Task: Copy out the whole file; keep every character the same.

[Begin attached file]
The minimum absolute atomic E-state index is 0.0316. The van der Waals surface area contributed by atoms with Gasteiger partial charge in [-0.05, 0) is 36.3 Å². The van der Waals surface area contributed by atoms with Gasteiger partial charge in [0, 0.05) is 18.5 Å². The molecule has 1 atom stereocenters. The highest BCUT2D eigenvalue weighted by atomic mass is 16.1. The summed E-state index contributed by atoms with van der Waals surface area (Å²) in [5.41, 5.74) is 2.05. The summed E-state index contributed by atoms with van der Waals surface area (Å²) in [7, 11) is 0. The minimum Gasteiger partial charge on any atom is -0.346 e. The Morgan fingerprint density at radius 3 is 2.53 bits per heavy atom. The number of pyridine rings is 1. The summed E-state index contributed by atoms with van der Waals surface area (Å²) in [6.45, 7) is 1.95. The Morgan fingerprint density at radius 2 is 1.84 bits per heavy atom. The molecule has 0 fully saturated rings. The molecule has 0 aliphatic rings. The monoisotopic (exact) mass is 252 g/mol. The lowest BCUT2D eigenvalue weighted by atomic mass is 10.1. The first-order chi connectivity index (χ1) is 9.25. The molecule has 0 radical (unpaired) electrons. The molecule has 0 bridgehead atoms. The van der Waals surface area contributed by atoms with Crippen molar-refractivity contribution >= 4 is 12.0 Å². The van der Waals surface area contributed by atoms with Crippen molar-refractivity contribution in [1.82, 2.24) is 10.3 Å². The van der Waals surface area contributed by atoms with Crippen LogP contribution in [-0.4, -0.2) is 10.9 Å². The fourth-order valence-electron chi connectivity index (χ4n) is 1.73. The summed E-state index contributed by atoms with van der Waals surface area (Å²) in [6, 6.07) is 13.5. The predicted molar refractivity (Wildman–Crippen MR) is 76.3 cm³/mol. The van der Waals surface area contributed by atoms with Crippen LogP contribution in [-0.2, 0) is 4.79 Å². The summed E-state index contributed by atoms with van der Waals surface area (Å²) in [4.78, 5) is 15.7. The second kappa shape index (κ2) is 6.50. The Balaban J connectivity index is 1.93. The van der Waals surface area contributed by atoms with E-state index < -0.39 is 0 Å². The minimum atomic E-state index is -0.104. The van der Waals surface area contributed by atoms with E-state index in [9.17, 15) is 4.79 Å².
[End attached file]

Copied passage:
The minimum absolute atomic E-state index is 0.0316. The van der Waals surface area contributed by atoms with Gasteiger partial charge in [-0.05, 0) is 36.3 Å². The van der Waals surface area contributed by atoms with Gasteiger partial charge in [0, 0.05) is 18.5 Å². The molecule has 1 atom stereocenters. The highest BCUT2D eigenvalue weighted by atomic mass is 16.1. The summed E-state index contributed by atoms with van der Waals surface area (Å²) in [5.41, 5.74) is 2.05. The summed E-state index contributed by atoms with van der Waals surface area (Å²) in [7, 11) is 0. The minimum Gasteiger partial charge on any atom is -0.346 e. The Morgan fingerprint density at radius 3 is 2.53 bits per heavy atom. The number of pyridine rings is 1. The summed E-state index contributed by atoms with van der Waals surface area (Å²) in [6.45, 7) is 1.95. The Morgan fingerprint density at radius 2 is 1.84 bits per heavy atom. The molecule has 0 fully saturated rings. The molecule has 0 aliphatic rings. The monoisotopic (exact) mass is 252 g/mol. The lowest BCUT2D eigenvalue weighted by atomic mass is 10.1. The first-order chi connectivity index (χ1) is 9.25. The molecule has 0 radical (unpaired) electrons. The molecule has 0 bridgehead atoms. The van der Waals surface area contributed by atoms with Crippen molar-refractivity contribution >= 4 is 12.0 Å². The van der Waals surface area contributed by atoms with Crippen molar-refractivity contribution in [1.82, 2.24) is 10.3 Å². The van der Waals surface area contributed by atoms with Crippen LogP contribution in [-0.4, -0.2) is 10.9 Å². The fourth-order valence-electron chi connectivity index (χ4n) is 1.73. The summed E-state index contributed by atoms with van der Waals surface area (Å²) in [6, 6.07) is 13.5. The predicted molar refractivity (Wildman–Crippen MR) is 76.3 cm³/mol. The van der Waals surface area contributed by atoms with Crippen LogP contribution in [-0.2, 0) is 4.79 Å². The summed E-state index contributed by atoms with van der Waals surface area (Å²) in [4.78, 5) is 15.7. The second kappa shape index (κ2) is 6.50. The Balaban J connectivity index is 1.93. The van der Waals surface area contributed by atoms with E-state index < -0.39 is 0 Å². The minimum atomic E-state index is -0.104. The van der Waals surface area contributed by atoms with E-state index in [9.17, 15) is 4.79 Å².